The Unfinished Tasks of Pope Francis

Pope Francis assumed the throne of Saint Peter with the aura of renewal. (Twitter)

14ymedio bigger14ymedio, Yoani Sanchez, Havana, 1 July 2018 — The scandal has transcended Chile and reached the doors of the Vatican itself. The earthquake provoked by accusations of sexual abuse and cover-ups against several Chilean priests has also challenged Pope Francis, who accepted the resignation of five Chilean bishops but is aware that the problem extends throughout the world’s Catholic Church.

Among the prelates and seminarians themselves, opinions on how to solve the current crisis remain divided and polarized. While some see the denunciations as an attack to the Christian faith and an attack against the ecclesiastical institution, others urge the implementation of important changes that would diminish the incidence of these scourges. Placed above this mountain of criticism, the Pope seems like a figure made of paper at the mercy of the storm.

The man who became the Bishop of Rome surrounded by an aura of renewal, has been able to do little to introduce real changes in the temples and convents that would contribute to modernizing the Church, opening it to a changing world where “the rule of law” must govern everyone, without complicities or silences. Francis has failed the victims of these abuses by not fostering the transformations necessary to prevent them from continuing to happen.

The discussion on the subject has special connotations in Latin America, since this region has more than 425 million Catholics, a figure that represents almost 40% of the Catholic faithful on the planet. The debate has been ignited even in countries such as Cuba where scandals of clerical abuse have not yet reached the front pages of the papers, due to the prudish secrecy of the official press and the fear of those affected.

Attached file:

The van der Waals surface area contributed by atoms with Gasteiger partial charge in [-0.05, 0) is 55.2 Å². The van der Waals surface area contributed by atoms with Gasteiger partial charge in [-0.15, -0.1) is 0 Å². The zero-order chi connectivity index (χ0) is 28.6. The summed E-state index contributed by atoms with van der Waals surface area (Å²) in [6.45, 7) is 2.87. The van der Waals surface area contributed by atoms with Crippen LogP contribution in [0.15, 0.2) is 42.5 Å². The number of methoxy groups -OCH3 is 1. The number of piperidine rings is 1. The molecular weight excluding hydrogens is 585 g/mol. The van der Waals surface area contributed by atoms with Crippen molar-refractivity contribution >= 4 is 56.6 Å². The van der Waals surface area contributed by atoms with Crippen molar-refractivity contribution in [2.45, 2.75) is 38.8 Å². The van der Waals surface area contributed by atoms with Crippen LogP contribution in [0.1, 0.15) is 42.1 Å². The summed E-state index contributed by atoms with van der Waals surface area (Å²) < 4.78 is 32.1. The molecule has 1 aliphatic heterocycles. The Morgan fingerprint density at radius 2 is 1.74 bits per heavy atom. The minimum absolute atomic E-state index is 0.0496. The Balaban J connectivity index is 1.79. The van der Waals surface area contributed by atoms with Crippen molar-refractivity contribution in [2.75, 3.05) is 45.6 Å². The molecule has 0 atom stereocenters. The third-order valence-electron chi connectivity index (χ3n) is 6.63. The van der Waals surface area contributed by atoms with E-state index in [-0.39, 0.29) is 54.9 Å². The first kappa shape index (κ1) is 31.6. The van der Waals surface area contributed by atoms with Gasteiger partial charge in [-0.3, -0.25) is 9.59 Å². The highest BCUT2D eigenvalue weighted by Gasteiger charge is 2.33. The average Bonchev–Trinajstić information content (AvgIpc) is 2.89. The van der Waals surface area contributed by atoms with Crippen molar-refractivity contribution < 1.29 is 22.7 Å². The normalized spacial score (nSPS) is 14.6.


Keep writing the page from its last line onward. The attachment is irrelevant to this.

Sotto voce, in Cuban corridors and sacristies, the news about the events in Chile inflames discussions. Few can escape taking sides given what happened.

“Eliminate the obligation of celibacy,” a young Cuban who studied at a seminar on the island proposes without blinking. “The ordination of women, greater transparency in the management of resources, the democratization of the communities and even the acceptance of homosexual marriage,” round out the demands of this potential priest who finally hung up his habit without seeing his dreams materialize.

“These scandals will pass because the Church is millenarian and has withstood worse attacks, we are going to weather the storm and continue,” says the elderly priest of a Havana parish. “We can not all be evaluated by the actions of some and celibacy must remain intact because it is something that distinguishes us and reinforces our chastity,” he adds.

Between the weathered priest and the young ex-seminarian is an abyss carved out by their differences. Both share religious faith but there is a vast difference in their beliefs about how the institution to which they belong should function. Both are Catholics, but while one clings to the traditions and the old ways, the other inhabits the church of the future, the one that Pope Francis has not managed to promote.


Note: This column  was originally published in the Latin American edition of Deutsche Welle.